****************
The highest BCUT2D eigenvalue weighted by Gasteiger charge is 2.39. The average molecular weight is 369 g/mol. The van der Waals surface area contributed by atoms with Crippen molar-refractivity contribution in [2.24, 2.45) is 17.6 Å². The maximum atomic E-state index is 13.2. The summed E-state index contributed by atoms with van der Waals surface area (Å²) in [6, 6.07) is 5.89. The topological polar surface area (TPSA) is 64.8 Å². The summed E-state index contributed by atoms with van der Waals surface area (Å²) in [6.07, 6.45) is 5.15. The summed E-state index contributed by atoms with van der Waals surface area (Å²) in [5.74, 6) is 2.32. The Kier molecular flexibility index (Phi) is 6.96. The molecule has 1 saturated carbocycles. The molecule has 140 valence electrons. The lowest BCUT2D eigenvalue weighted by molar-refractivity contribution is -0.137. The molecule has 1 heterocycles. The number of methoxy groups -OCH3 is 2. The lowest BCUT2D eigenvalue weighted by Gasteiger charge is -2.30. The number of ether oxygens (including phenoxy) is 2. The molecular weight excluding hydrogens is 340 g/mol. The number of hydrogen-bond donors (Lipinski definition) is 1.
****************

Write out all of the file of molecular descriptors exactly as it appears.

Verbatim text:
The highest BCUT2D eigenvalue weighted by Gasteiger charge is 2.39. The average molecular weight is 369 g/mol. The van der Waals surface area contributed by atoms with Crippen molar-refractivity contribution in [2.24, 2.45) is 17.6 Å². The maximum atomic E-state index is 13.2. The summed E-state index contributed by atoms with van der Waals surface area (Å²) in [6, 6.07) is 5.89. The topological polar surface area (TPSA) is 64.8 Å². The summed E-state index contributed by atoms with van der Waals surface area (Å²) in [6.07, 6.45) is 5.15. The summed E-state index contributed by atoms with van der Waals surface area (Å²) in [5.74, 6) is 2.32. The Kier molecular flexibility index (Phi) is 6.96. The molecule has 1 saturated carbocycles. The molecule has 140 valence electrons. The lowest BCUT2D eigenvalue weighted by molar-refractivity contribution is -0.137. The molecule has 1 heterocycles. The number of methoxy groups -OCH3 is 2. The lowest BCUT2D eigenvalue weighted by Gasteiger charge is -2.30. The number of ether oxygens (including phenoxy) is 2. The molecular weight excluding hydrogens is 340 g/mol. The number of hydrogen-bond donors (Lipinski definition) is 1.